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"When it comes to aerodynamics, a world-first innovation is the transformable outer skin of the intake scoop on the roof, which provides active airflow optimisation. If the car is driven at a slow speed, the surface of the scoop remains smooth. In contrast, a field of bubbles bulges out when driven at fast speeds. At 320 km/h, the downforce is at 1,800 kilograms at the rear wing and 800 kilograms at the front wing. "

Right. 1800kg of downforce at 200mph. Gotcha. With a wing that is not even one foot in chord, and about an inch thick. Bingo. So, FOUR THOUSAND POUNDS.

For comparison, I will show photos of the Bugatti and the all-dominating Porsche 917 that had actual performance, not just inflated hype to appeal to rich stupids. The rear end of the 917/30 produced around 2800 pounds of downforce at 300km/h, more than ALL of which was provided by the wing. (as in, the body without the wing had net lift, so the wing had to provide enough to cancel that AND still provide net downforce.)

Porsche 917 rear wing: about two feet (or more) in chord.
569749


Buggerati:
569750

Average wing chord: about 1 foot or so. Similar widths.
The downforce of the ENTIRE 917, front and rear combined, was about 3500 pounds. POUNDS.

The claimed downforce of the Bugatti rear wing is around 4000 pounds.

Nah. For comparison, Here is a very efficient wing at a quite aggressive AOA, fourteen degrees:
569751


Plugging those numbers into some calculators gives us some interesting numbers:
1607 pounds of downforce/lift at 300 km/h for the 917/30-sized wing.
IF the wing is 2 feet by 6 feet.

Nah. Bugatti is just flat-out lying, or they are going on the rear HALF of the car, including the amazingly trendy but parachute-like for efficiency "wing" on the back.

It is hard to imagine five grown men, each with three more grown men all standing on their shoulders, standing on that rear wing and it not collapsing.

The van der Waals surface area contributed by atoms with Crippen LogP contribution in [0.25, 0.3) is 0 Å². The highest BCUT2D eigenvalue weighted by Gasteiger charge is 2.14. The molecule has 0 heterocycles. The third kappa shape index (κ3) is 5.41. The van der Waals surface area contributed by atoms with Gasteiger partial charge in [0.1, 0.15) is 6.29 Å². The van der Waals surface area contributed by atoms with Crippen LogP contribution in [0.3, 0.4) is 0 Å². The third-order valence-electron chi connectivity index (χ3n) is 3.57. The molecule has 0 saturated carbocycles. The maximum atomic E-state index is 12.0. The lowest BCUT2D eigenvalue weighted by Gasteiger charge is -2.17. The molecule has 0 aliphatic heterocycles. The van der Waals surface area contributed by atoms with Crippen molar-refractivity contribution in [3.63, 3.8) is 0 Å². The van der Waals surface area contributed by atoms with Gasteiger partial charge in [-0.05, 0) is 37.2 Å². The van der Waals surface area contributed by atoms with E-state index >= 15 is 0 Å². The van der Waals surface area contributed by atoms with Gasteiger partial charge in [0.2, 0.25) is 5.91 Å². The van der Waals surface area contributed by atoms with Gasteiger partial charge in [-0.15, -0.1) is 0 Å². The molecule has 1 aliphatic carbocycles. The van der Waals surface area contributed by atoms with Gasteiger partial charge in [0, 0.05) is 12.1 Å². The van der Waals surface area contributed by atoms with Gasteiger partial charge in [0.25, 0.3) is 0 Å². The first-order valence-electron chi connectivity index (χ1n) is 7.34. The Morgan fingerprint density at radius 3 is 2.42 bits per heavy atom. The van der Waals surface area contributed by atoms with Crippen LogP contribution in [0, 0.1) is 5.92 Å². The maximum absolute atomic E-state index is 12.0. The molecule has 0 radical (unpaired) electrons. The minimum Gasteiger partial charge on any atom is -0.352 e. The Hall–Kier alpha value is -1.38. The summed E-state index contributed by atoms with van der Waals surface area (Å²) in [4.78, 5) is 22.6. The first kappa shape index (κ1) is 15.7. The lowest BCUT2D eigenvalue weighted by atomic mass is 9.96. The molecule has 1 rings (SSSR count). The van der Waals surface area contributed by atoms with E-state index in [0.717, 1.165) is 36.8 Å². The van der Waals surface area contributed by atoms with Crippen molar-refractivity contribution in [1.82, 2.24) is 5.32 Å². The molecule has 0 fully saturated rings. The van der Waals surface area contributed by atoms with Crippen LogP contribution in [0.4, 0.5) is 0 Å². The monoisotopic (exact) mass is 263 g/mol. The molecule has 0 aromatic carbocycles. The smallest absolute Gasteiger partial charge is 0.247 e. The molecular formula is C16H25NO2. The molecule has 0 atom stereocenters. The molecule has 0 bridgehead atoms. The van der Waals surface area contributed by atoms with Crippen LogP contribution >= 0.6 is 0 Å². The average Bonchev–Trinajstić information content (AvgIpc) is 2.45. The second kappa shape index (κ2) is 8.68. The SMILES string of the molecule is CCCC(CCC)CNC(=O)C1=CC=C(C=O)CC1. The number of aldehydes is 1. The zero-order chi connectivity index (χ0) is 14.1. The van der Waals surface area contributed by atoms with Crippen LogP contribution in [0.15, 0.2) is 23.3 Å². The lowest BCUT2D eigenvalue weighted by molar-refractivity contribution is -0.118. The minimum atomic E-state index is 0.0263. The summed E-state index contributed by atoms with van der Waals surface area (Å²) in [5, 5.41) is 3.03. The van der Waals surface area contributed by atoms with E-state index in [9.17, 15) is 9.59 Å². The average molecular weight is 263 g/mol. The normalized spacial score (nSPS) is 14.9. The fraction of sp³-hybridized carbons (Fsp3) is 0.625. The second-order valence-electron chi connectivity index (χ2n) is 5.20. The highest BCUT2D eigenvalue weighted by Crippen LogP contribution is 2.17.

Now, if it is the entire back half of the Bugatti, that is far more believable. There is a lot of surface area on the underside of the car to glue it to the track, and no ground-hugging flat 12 belching out airflow-disturbing hot air from below it (the type 912 engine was air-cooled like the flat-6's and flat-8's that Porsche raced.)

When marketing to oil-rich pre-teens is your goal, then you have to focus on swoopy looks more than actual effiiciency.

Swoopy, exaggerated-curve wings are used in two places: F1 cars that are only allowed a certain number of square feet of wing when viewed from the top, so they massacre efficiency in the name of lift-per-unit-of-area, and hypercars to look swoopular.

Want to see efficient wings? Look at gliders and airliners. Note how none of them look like the snow-shovel profile seen on far too many exotic cars.
 

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Challenger SRT Hellcat
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I knew it. I'm canceling my order.
dodge-challenger-hellcat-track-car-rendering.jpg
 
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Durango Hellcat
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I'm sure the downforce numbers quoted by Bugatti are net, meaning it includes downforce created by the entire car, including and especially the rear diffuser. The Bugatti is a far more powerful and faster car than the 917 is/was and technology has improved exponentially since then. Not to take anything away from the 917, it is a true legend.
 
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